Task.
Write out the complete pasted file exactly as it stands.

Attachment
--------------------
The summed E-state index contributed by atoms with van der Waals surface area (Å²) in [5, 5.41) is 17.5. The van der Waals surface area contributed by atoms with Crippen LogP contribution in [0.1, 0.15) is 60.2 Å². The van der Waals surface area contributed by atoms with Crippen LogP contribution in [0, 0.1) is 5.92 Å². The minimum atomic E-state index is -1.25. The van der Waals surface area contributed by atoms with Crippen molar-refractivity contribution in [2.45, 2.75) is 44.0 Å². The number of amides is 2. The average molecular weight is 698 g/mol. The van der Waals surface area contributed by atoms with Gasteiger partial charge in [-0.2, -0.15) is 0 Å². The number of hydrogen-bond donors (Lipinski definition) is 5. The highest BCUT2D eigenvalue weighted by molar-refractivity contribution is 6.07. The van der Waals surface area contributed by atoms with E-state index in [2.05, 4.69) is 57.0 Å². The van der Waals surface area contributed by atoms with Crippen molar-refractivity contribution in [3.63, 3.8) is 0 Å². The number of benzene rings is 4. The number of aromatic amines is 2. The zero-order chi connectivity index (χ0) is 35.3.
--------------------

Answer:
The summed E-state index contributed by atoms with van der Waals surface area (Å²) in [5, 5.41) is 17.5. The van der Waals surface area contributed by atoms with Crippen LogP contribution in [0.1, 0.15) is 60.2 Å². The van der Waals surface area contributed by atoms with Crippen LogP contribution in [0, 0.1) is 5.92 Å². The minimum atomic E-state index is -1.25. The van der Waals surface area contributed by atoms with Crippen molar-refractivity contribution in [2.45, 2.75) is 44.0 Å². The number of amides is 2. The average molecular weight is 698 g/mol. The van der Waals surface area contributed by atoms with Gasteiger partial charge in [-0.2, -0.15) is 0 Å². The number of hydrogen-bond donors (Lipinski definition) is 5. The highest BCUT2D eigenvalue weighted by molar-refractivity contribution is 6.07. The van der Waals surface area contributed by atoms with E-state index in [2.05, 4.69) is 57.0 Å². The van der Waals surface area contributed by atoms with Crippen molar-refractivity contribution in [3.63, 3.8) is 0 Å². The number of benzene rings is 4. The number of aromatic amines is 2. The zero-order chi connectivity index (χ0) is 35.3.